A screw is used to fix an abutment on an implant with the aid of a connection and helps to stabilize the abutment–implant system components. One of the greatest complications in cement/screw-retained prostheses is the screw loosening that causes the implant–abutment mismatch after occlusal loading of the prosthesis.[8],[9] Due to the screw loosening, the combination of horizontal and vertical misfits causes a gap formation between the components, thereby resulting in bacterial plaque accumulation, nonadherence to health, gingivitis,[10],[11] peri-implantitis, bone loss, and screw fracture.[12] One of the success factors in implants with a single prosthesis is the stability of their components. As oral function causes tendency for the abutment screw loosening, the torque plays an important role in the integrity of implant–abutment interface and may reduce the possibility of abutment screw loosening.[13] The screw torque value determines the preload level, which is distributed over the contact surfaces of the implant–abutment–screw threads, and some will be spent to overcome friction.[14] The stretching of implant and abutment screw threads creates a compressive force between the prosthetic components and holds them together.[15] In addition to preload, another major factor affecting the stability of implant and prosthetic components is the conical geometry between implant and prosthetic components in different abutment–implant connections.[16],[17]

There are few studies evaluating the removal torque value after fatigue test in different implant–abutment interface designs, most of which compare the internal against the external designs. Therefore, the purpose of this study was to determine the removal torque value (RTV) in geometrically different internal connections of three different implant systems before and after the cyclic load test. The first null hypothesis was that there is no difference in RTVs, before and after cyclic loading, between three studied systems. The second null hypothesis considered that the cyclic loading has no effect on RTV in the three studied systems.

  Materials and Methods Top

In this experimental study (approved ethical No.394843), the sample size calculation in each group was defined in accordance with d = 2.5 and α = 0.05. A total of 30 implants (4.3 mm in diameter and 12 mm in length) were categorized into three groups (n = 10): (a) Implantium with conical connection as 11° internal hexagon, (b) Zimmer (paragon) with conical connection as 8° internal hexagon, and (c) SIC with butt joint connection as internal hexagon with completely parallel walls. A computer-generated randomization was used in this study. The implants were mounted in the epoxy resin using the parallelometer in the mounting jig of chewing simulator CS (SD Mechatronik) to ensure the parallel placement of the implants and were standardized to perform subsequent cyclic loading.[18] This set has an elastic modulus of about 20 GPa, similar to the bone.[19] Prefabricated abutments were used to restore the coronal part. The antirotation standard abutments of corresponding system were applied for each of the three groups. To harmonize the conditions of applying force to the samples after mounting in the epoxy resin, the abutments were matched in height from the implant platform to the same length in the Milling Machine (Surveyor/Milling Machine Song Young). For torque application, the samples tightly closed in a clamp were placed under a force of 35 Ncm by a Cedar DID-4 digital torque meter (Sugisaki Meter Co., Ltd). After 10 min, the samples were re-torqued with a force of 35 Ncm according to the method specified by Khraisat et al.[20] in 2004 to achieve the maximum preload on the samples. After 2 min of the second torque, the RTV was measured and recorded based on the method described by Khraisat et al.[20]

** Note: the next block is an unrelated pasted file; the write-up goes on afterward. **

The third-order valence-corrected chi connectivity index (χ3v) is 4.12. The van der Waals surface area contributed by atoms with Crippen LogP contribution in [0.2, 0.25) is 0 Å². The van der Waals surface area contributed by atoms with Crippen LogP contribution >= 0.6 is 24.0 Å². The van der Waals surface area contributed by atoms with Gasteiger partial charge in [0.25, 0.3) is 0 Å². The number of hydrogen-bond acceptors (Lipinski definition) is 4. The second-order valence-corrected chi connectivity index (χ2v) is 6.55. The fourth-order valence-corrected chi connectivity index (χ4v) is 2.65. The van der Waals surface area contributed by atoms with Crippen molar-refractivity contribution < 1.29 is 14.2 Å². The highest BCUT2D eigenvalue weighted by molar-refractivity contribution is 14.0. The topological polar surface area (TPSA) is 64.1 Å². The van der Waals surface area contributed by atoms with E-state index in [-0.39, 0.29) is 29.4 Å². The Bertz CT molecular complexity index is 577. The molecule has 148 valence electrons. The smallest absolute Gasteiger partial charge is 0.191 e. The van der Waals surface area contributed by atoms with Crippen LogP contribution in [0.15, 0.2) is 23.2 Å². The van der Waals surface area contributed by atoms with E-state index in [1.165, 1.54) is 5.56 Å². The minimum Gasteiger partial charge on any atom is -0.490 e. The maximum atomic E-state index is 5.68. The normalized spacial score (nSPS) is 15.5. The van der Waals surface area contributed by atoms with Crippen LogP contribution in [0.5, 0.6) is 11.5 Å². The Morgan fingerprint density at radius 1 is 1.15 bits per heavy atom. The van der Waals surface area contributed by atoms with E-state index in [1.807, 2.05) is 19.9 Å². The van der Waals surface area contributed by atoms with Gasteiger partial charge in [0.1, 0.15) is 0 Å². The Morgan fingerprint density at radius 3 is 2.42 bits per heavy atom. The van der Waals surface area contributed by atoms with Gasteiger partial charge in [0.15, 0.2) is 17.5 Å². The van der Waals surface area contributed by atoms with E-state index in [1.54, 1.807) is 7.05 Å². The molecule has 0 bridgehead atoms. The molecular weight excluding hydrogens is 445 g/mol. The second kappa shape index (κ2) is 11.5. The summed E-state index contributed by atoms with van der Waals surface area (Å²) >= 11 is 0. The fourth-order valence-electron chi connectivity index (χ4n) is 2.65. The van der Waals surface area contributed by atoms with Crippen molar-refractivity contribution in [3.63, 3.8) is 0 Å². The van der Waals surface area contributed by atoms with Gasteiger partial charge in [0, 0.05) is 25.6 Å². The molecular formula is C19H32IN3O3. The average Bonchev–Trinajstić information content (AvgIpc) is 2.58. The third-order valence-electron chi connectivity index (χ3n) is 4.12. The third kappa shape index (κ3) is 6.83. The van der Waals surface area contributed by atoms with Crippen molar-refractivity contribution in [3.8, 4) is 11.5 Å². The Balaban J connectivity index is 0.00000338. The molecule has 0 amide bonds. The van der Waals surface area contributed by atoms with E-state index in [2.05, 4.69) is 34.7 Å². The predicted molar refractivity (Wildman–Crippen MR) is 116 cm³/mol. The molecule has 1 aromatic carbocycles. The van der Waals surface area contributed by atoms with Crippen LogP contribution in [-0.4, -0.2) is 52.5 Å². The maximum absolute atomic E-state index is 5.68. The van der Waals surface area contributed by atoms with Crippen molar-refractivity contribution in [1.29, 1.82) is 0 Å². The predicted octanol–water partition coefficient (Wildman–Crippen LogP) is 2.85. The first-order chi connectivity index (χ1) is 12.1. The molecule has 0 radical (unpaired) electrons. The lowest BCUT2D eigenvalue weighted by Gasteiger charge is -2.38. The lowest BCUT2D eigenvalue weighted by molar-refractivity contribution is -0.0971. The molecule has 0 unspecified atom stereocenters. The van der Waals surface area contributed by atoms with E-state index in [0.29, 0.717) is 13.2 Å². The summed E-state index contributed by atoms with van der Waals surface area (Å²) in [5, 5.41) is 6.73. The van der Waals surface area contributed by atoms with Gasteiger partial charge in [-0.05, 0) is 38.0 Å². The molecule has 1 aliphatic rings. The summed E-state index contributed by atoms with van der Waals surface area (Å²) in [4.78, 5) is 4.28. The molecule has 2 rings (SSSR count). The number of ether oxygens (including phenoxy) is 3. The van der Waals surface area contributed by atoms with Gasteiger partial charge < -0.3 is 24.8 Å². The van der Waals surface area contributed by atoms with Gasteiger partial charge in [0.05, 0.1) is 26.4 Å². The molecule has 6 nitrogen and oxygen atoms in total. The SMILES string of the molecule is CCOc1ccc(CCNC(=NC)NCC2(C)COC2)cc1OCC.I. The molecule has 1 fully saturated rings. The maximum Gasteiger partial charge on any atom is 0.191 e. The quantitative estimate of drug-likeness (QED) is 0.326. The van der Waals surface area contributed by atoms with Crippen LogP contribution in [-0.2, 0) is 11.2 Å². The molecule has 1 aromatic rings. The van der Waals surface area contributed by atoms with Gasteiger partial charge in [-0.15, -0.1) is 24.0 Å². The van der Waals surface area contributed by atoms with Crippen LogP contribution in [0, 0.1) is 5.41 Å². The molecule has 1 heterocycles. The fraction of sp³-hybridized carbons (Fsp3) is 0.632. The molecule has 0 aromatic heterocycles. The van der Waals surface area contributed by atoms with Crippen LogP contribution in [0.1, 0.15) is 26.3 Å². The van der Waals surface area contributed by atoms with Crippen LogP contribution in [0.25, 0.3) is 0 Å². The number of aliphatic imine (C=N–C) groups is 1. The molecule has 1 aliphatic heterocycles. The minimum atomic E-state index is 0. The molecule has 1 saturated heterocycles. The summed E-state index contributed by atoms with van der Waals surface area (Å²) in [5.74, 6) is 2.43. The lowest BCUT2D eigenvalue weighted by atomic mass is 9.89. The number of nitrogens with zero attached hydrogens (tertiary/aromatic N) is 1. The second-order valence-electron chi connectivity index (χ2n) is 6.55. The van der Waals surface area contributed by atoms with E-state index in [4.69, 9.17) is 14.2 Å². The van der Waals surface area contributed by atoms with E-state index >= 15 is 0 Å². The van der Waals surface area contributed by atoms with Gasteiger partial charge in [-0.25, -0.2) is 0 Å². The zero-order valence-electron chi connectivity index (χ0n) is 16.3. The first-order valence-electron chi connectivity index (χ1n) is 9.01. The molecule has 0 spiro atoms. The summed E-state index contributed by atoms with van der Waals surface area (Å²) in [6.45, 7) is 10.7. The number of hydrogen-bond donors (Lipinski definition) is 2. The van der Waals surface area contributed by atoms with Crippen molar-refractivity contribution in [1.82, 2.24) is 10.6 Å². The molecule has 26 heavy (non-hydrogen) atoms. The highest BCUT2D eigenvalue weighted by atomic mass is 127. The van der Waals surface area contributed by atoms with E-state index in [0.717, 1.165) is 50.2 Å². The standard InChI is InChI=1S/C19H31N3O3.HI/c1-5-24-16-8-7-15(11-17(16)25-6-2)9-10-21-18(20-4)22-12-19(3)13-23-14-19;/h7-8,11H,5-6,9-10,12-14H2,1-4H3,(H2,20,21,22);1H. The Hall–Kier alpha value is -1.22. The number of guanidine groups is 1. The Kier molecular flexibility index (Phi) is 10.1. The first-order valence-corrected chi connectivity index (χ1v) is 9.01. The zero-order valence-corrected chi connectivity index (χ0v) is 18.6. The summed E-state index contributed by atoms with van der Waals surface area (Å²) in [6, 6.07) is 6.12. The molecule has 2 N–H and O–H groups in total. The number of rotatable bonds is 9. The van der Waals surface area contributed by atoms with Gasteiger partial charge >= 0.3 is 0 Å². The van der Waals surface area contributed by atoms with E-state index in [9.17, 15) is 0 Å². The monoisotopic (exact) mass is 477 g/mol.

The samples were then re-torqued according to the previous method. To create the moment arm for the loading process, identical hemispherical zirconia crowns were machined, sintered, and cemented over the implant–abutment assembly with polycarbonate cement. The models were then placed in the chewing simulator CS (SD Mechatronik) for the cyclic loading process. Jemt et al.[21] showed that most of abutment screw loosening occurs in the 1st year of function, and this then decreases over time, followed by an axial force of 400 N with a frequency of 8 Hz with 1-mm vertical and horizontal range of motion at a rate 1 mm/s to 1 million cycles. Artificial saliva was used to model oral conditions in the test environment. In the application of force to prevent damage to the device and to avoid the wear process in the head of the device and abutments, the simulator area was made of titanium grade 4. An axial load of 400 N with a frequency of 8 Hz was applied. Each of the samples was left in the device for about 2 weeks to reach a millionth fusion cycle. This was the simulation of 1 year of clinical implantation.[22] After the fatigue test, RTVs of the samples were calculated and recorded by the digital torque meter, as described above. The mean RTVs before and after cyclic load were computed, and the data were inserted into the SPSS version 22 (IBM, NY, USA) software and then analyzed by one-way ANOVA and repeated-measures ANOVA tests. The RTVs before and after cyclic loading were evaluated.